“The GOP slate for statewide office includes two high-profile Latinos: Land Commissioner George P. Bush and former Texas Supreme Court Justice Eva Guzman, who are both running for attorney general. It also includes two Black candidates who have previously held state or federal office: former Florida congressman Allen West and state Rep. James White, who are running for governor and agriculture commissioner, respectively,” wrote James Barragan, who covers politics for the Texas Tribune.

“By contrast, the Democrats’ most formidable candidates are white — Beto O’Rourke, who is running for governor, and Mike Collier, Matthew Dowd and Michelle Beckley, who are running for lieutenant governor,” he said.

“The issue has caused consternation among some Democrats, particularly as they see South Texas and border communities, with large majorities of Latino voters, become a battleground for Republicans,” Mr. Barragan observed.


The Supreme Court will hear an abortion case Wednesday, which marks the first such case in the high court since Justice Amy Coney Barrett was seated — making the court a 6-3 conservative majority on the bench.

The case — Thomas E. Dobbs, State Health Officer of the Mississippi Department of Health v. Jackson Women’s Health Organization — addresses a Mississippi law banning all abortions over 15 weeks gestational age except in medical emergencies and in the case of severe fetal abnormality.

“In this case, Mississippi is asking the Court to overturn the longstanding precedent of Roe v. Wade,” notes a helpful summary of what’s at stake from the Kaiser Family Foundation.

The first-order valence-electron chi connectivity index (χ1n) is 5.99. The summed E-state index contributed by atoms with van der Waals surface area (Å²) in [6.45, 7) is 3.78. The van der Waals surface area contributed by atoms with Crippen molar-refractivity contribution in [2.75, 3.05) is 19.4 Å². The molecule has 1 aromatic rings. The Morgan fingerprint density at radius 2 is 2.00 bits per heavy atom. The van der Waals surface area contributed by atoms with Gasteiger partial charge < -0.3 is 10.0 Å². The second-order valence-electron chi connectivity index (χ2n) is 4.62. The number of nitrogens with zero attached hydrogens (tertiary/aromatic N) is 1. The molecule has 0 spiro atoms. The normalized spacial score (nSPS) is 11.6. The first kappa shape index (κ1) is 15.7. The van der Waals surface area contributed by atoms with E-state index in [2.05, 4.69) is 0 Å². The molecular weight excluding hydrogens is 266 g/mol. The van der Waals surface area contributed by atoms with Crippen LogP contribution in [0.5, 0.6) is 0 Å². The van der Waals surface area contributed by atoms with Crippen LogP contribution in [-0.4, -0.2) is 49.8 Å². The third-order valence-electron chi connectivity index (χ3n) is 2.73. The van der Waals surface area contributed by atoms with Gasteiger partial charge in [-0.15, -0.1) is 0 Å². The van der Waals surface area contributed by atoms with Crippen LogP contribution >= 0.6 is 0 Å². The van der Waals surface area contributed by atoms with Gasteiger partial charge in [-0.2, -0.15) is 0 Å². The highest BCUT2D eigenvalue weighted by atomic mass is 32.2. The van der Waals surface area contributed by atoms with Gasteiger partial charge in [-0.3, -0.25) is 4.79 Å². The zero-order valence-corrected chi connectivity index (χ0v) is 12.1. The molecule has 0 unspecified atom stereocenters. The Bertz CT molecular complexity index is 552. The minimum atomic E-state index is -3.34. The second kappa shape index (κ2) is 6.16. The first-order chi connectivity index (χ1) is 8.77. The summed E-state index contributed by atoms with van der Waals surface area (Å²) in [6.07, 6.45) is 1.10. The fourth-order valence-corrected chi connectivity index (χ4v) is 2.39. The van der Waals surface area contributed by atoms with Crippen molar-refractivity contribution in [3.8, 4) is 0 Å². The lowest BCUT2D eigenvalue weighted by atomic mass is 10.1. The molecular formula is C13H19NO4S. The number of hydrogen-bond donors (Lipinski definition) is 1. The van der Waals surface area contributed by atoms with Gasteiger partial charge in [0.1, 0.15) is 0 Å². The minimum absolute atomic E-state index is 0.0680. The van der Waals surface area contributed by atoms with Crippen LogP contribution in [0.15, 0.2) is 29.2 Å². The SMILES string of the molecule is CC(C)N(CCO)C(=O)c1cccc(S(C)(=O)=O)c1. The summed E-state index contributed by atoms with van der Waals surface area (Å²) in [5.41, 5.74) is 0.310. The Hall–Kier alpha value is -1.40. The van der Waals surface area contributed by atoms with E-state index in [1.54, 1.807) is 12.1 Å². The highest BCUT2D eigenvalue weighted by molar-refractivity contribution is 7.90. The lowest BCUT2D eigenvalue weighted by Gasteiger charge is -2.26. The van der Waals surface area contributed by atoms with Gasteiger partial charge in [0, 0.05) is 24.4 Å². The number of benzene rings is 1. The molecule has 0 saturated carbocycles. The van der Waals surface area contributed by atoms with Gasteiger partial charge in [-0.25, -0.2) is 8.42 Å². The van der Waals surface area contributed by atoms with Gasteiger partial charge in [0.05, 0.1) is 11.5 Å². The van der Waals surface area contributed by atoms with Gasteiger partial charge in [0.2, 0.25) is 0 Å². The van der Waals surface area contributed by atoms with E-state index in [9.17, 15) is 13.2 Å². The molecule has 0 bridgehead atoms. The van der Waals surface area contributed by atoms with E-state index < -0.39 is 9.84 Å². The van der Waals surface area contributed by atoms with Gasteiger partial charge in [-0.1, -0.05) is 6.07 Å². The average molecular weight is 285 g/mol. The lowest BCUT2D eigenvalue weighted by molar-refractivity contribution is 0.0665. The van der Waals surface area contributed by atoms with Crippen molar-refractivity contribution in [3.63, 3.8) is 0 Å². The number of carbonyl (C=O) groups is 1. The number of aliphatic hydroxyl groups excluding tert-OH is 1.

Conservative women are on alert. On Monday, Marjorie Dannenfelser, president of the Susan B. Anthony List — a conservative nonprofit group advancing pro-life legislation and activism — will host a virtual press conference of note.

She will be joined by Gov. Kristi Noem of South Dakota, Gov. Kim Reynolds of Iowa, and Nikki Haley, former U.S. ambassador to the United Nations. The ladies will parse out the pro-life movement and the role of state lawmakers in protecting the unborn.

The host organization — which stands by the state of Mississippi — has already launched a $2.5 million ad campaign as part of its $10 million campaign to educate Americans about the stakes of the Dobbs case.


• 29% of U.S. adults say abortion should “always be legal” with no restrictions; 9% of conservatives, 29% of moderates and 56% of liberals agree.

• 29% of U.S. adults say abortion should be “legal with some restrictions,” such as for minors or third trimester abortions; 21% of conservatives, 36% of moderates and 33% of liberals agree.

• 26% say abortion should only be “legal in special circumstances,” such as when the life of the woman is in danger; 43% of conservatives, 23% of moderates and 8% of liberals agree.

• 16% overall say abortions should be “illegal, and never allowed”; 26% of conservatives, 13% of moderates and 4% of liberals agree.

SOURCE: An Economist/YouGov poll of 1,500 U.S. adults conducted Nov. 20-23.

• Helpful information to jharper@washingtontimes.com

• Jennifer Harper can be reached at jharper@washingtontimes.com.